In about a half hour a crowd of 75 to 100 spectators gathered on the walk-way to view the car in the ravine, among whom was the plaintiff. Suddenly the south half of the walk-way gave way and precipitated about thirty people including plaintiff into the ravine and seriously injured him.

Assignment II complains of the charge to the jury of defendant's theory of two intervening proximate causes, to wit, the act of Underwood in crashing across the footwalk and the overcrowding subsequently by the spectators, because, it is said, defendant did not specially plead the overcrowding.

Code Section 8729 provides:

"Any pleading possessing the following requisites is sufficient: (1) When it conveys a reasonable certainty of meaning; (2) when, by a fair and natural construction, it shows a substantial cause of action or defense."

*572 Section 8730 provides: "If defective in the first of the above particulars, the court, on motion, shall direct a more specific statement; if in the latter, it is ground of demurrer.

Plaintiff did not move to make plea #7 more specific. He did demur but only on the two grounds (1) that the plea failed to negative concurring negligence and (2) failed to aver that the negligence of Underwood was the sole proximate cause. The demurrer was overruled and no error is assigned thereto.

Plaintiff then joined issue on the plea, went to trial and made no objection until after an adverse verdict when he made it a ground of his motion for a new trial.

Code Section 8767 relating to pleading specially simply provides: "And no matter of defense not pleaded shall be shown in evidence;".

This is identical with the language of the Code of 1858, Section 2916, and of 1917, Section 4637.

Plaintiff himself was the first to testify to the number of spectators on the walk-way, stating there were not more than thirty on the two sections which fell R. 16 ____. Others testified to 75 to 100 being on the entire walk-way, all without objection by counsel for plaintiff.

In Nashville & C. Railroad Co. v. Conk, 58 Tenn. 575, defendant in trespass on the case plead not guilty and gave notice, under Sections 2913-2915 of Code of 1858, that "he will rely upon the following defenses and among the number is the following: `4th. That the plaintiff's action is barred by the statute of limitations.'" No exception was taken to the sufficiency of the notice. The proof disclosed the date of the transaction and when the cause of action accrued.

The Court deeming the notice of defenses insufficient (under Section 2915 of the Code of 1858 which is now omitted from the present Code due to the modification of the requirements) of his own motion charged the jury to disregard this defense.

Held, error; that while the notice was not sufficient because not stated with the certainty required of a plea, yet it was notice of a good defense defectively stated; that any action to cure it should have been required before the trial, thus affording defendant an opportunity to amend, rather than afterwards when it was too late to amend.

In Winn v. Fidelity Mutual Life Ass'n., 100 Tenn. 360, 47 S.W. 93, in an action upon a life insurance policy defendant plead "not guilty". After verdict and on appeal the unsuccessful plaintiff first raised the question of the sufficiency of the plea. Held, objection after verdict comes too late; that every fair and reasonable intendment will be indulged in to support a verdict.

We do not think these decisions are affected in any way by later cases such as Hammett v. Vogue, Inc., 179 Tenn. 284, 165 S.W.2d 577; Wolfe v. Vaughn, 177 Tenn. 678, 152 S.W.2d 631; Provident Life & Accident Ins. Co. v. Prieto, 169 Tenn. 124, 83 S.W.2d 251, in which the particular defense was not plead at all.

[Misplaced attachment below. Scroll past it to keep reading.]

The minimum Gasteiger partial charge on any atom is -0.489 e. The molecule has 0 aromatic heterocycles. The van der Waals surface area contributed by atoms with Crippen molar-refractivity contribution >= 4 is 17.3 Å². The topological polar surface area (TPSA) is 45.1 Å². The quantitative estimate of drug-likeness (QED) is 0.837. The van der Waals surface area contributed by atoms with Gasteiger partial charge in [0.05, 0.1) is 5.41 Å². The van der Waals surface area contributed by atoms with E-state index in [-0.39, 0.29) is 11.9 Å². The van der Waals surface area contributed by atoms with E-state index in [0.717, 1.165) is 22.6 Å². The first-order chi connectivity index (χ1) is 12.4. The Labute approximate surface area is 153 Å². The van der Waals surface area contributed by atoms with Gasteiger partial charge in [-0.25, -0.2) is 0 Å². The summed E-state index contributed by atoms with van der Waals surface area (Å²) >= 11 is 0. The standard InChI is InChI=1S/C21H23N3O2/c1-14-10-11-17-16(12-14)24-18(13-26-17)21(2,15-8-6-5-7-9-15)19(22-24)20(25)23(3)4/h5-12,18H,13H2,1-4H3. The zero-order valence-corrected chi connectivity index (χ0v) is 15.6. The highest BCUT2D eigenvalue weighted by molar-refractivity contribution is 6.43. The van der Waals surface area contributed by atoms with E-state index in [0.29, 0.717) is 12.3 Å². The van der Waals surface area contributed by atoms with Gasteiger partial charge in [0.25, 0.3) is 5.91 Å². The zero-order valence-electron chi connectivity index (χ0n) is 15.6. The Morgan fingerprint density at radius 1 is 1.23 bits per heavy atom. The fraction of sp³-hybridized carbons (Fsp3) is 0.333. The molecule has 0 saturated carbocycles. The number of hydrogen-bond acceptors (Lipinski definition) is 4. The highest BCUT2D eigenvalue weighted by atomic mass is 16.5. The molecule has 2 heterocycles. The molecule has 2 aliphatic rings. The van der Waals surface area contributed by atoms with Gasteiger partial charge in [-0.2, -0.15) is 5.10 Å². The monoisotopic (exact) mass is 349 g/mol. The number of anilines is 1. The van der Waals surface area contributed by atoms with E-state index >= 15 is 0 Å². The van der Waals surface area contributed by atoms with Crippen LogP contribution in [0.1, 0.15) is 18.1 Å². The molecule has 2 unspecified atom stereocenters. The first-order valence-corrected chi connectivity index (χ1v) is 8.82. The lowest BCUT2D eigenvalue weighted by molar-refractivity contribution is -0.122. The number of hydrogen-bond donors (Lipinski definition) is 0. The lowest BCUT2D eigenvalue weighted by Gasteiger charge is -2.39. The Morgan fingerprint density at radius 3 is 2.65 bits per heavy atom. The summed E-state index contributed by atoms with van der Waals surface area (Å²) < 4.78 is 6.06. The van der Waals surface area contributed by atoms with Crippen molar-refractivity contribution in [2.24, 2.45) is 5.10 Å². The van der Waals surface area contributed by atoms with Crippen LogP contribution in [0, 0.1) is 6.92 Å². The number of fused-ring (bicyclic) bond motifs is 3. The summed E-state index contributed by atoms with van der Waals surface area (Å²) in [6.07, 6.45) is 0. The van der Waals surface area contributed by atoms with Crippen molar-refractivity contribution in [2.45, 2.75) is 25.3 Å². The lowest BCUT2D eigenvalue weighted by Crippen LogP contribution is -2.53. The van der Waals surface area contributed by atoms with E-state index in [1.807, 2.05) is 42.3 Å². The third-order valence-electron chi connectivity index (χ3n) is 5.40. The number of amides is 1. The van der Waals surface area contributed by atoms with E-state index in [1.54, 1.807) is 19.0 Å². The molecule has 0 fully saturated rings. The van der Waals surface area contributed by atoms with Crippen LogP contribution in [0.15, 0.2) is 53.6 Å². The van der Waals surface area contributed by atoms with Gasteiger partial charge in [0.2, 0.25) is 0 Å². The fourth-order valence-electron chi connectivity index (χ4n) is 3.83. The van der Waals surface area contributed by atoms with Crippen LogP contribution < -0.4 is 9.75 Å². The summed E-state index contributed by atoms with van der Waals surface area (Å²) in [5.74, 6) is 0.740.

The instant case was tried by defendant on this theory in part, there was no objection to the evidence, and the Court so understood it.

We, therefore, think there was no error in respect to this part of the charge.

Assignments III, IV, V, VI, VII, IX, X all complain in whole or in part of the refusal of the Court to charge with reference to concurring negligence of defendant and of Underwood.

It will be noted particularly among other things that the request or such a charge was not made until after the jury had retired and after deliberating for some time had returned for clarification of instructions already given.

The declaration is cast solely on the theory that the walk-way was inadequately constructed in 1926, had been negligently allowed to go without proper repairs so that the iron supports and bolts had become eaten by rust and the wooden parts had been left unpainted and unprotected so as to have become decayed and eaten by termites, leaving the structure in such condition *573 that it would not support any weight so that when plaintiff was in the act of crossing it in the usual way, as he had been doing over the years, it suddenly collapsed under him.

Nothing is averred in regard to the automobile collision a half hour before the collapse, nor as to the car of Underwood having run across the walk-way, nor as to the crowd of spectators coming on the walk-way.

The negligence of the City is the only proximate cause to be gleaned from reading the declaration.

These two supervening facts, however, were brought out by the testimony of the plaintiff's and then of the defendant's witnesses.

The plaintiff sought to show that the car did not damage the walk-way substantially, by attempting to convince the jury that it went across the walk-way near the south end where no angle irons extended up vertically and that it did not strike or loosen any of the supporting iron, but only knocked the wooden upright posts and wooden guard rails on those posts. In other words, that the City was negligent and there was no independent intervening proximate cause of the collapse of the bridge.

His Honor so charged the jury.

He then charged the defendant's theory to the effect that the City was guilty of no negligence, but, if it were the proximate cause was the two intervening occurrences of the damage to the bridge by the car and the spectators crowding on it, and contributory negligence of plaintiff.

Having then charged generally and specially as to the law applicable to the case, the Court asked for special requests.